MIAMI- Mark R. Trouville, Special Agent in Charge, U.S. Drug Enforcement Administration (DEA), Miami Field Division, Wifredo A. Ferrer, United States Attorney for the Southern District of Florida, and José A. Gonzalez, Special Agent in Charge, Internal Revenue Service, Criminal Investigation Division (IRS-CID), Miami Field Office, announced today's sentencing of Vincent Colangelo, 44, of Davie, for his role in a large-scale conspiracy involving the illegal distribution of prescription pain medication and related criminal offenses between October 2008 and February 23, 2011.
Colangelo pled guilty on April 2, 2012, to conspiracy to distribute and dispense large amounts of oxycodone without a legitimate medical purpose and outside the usual course of professional practice. Colangelo also pled guilty to money laundering and filing a false 2009 federal income tax return. U.S. District Judge Marcia G. Cooke sentenced Colangelo to 20 years in prison, to be followed by three years of supervised release. In addition, Colangelo was ordered to forfeit five properties valued at more than $2.5 million, approximately $911,951 seized from seven bank accounts and a safety deposit box, 52 vehicles and vessels worth more than $6 million and jewelry valued at approximately $20,000.
The charges arose from Operation Snake Oil, an undercover DEA investigation that began in approximately September 2009. Previously sentenced for their roles in the drug conspiracy by U.S. District Judge Marcia G. Cooke were: Wayne Richards to 20 months in prison; Nicholaus Thomas and Rachael Bass to 120 months and 50 months in prison, respectively; and Michael Plesak to 60 months in prison. Two remaining co-defendants are awaiting sentencing.
Opinion: Good News About Open Access Publishing
By George Lundberg, MD, Editor-at-Large, MedPage Today
Hello and Welcome. I'm Dr. George Lundberg and this is At Large at MedPage Today.
"I gave at the office."
I am an American taxpayer just like most of you, the audience. My tax dollars, and yours, fund the great majority of health-related research in the United States, mostly through the National Institutes of Health.
Thus, I, and you, the taxpayers, own the results of that NIH funded research. We paid for it.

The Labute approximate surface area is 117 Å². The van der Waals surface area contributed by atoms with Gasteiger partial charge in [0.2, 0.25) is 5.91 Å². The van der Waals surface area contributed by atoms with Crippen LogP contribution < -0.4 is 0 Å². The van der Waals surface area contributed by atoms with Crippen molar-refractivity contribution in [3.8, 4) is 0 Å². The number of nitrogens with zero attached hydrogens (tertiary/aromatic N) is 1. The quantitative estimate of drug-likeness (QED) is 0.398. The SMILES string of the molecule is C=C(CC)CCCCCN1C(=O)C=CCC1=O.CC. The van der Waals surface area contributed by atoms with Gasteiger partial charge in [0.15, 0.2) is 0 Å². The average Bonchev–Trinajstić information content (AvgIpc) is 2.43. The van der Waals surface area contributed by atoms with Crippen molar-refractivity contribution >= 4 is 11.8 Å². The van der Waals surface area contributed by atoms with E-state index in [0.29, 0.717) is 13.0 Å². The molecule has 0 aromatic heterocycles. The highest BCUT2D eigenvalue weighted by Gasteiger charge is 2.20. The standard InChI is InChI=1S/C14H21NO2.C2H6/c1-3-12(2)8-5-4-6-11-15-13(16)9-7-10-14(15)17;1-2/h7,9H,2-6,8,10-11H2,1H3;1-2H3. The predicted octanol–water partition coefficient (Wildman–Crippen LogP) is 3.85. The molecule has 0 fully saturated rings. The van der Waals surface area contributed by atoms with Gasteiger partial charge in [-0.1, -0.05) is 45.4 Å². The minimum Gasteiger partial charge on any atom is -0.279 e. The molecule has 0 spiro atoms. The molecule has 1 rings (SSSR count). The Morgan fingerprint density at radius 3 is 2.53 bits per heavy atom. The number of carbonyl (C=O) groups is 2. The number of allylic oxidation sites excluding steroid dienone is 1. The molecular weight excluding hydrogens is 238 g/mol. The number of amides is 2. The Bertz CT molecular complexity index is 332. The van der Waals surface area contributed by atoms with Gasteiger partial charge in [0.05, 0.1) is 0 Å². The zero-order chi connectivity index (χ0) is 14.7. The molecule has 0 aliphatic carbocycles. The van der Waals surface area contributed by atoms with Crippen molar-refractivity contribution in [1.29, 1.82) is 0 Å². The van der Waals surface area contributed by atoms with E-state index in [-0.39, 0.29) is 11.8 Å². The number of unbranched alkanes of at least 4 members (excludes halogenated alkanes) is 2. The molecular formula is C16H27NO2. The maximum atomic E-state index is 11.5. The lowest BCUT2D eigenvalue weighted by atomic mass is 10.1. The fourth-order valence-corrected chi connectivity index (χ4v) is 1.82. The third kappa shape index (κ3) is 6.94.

Real-Time Drug-Tracking Systems Aim to Curb Diversion
Federally funded pilot projects in Indiana and Ohio will give pharmacists and physicians in office-based practices and emergency departments real-time access to state prescription-drug monitoring information to prevent diversion of controlled substances, the Dept. of Health and Human Services announced in June.
"Technology plays a critical role in our comprehensive efforts to address our nation's prescription drug abuse epidemic," said Gil Kerlikowske, director of the White House Office of National Drug Control Policy.
As part of the pilot projects, physicians will have access to patients' history of controlled-substance use directly through their electronic health records at the point of care. All states but one have enacted legislation authorizing drug-monitoring programs, and more than three dozen already are active. However, doctors report that the records available often are out of date and poorly integrated with their EHR.
West Virginia Sues Pill Mill Suppliers
West Virginia politicians are taking an increasingly prominent role on the national stage in the fight against prescription drug abuse.
This week U.S. Senator Joe Manchin went to the Senate floor to plead for an amendment that would place tighter controls on Vicodin and other painkillers containing hydrocodone.
And state Attorney General Darrell McGraw filed a lawsuit seeking injunctions against 14 out-of-state drug suppliers for their alleged roles in creating and profiting from the epidemic of prescription drug abuse.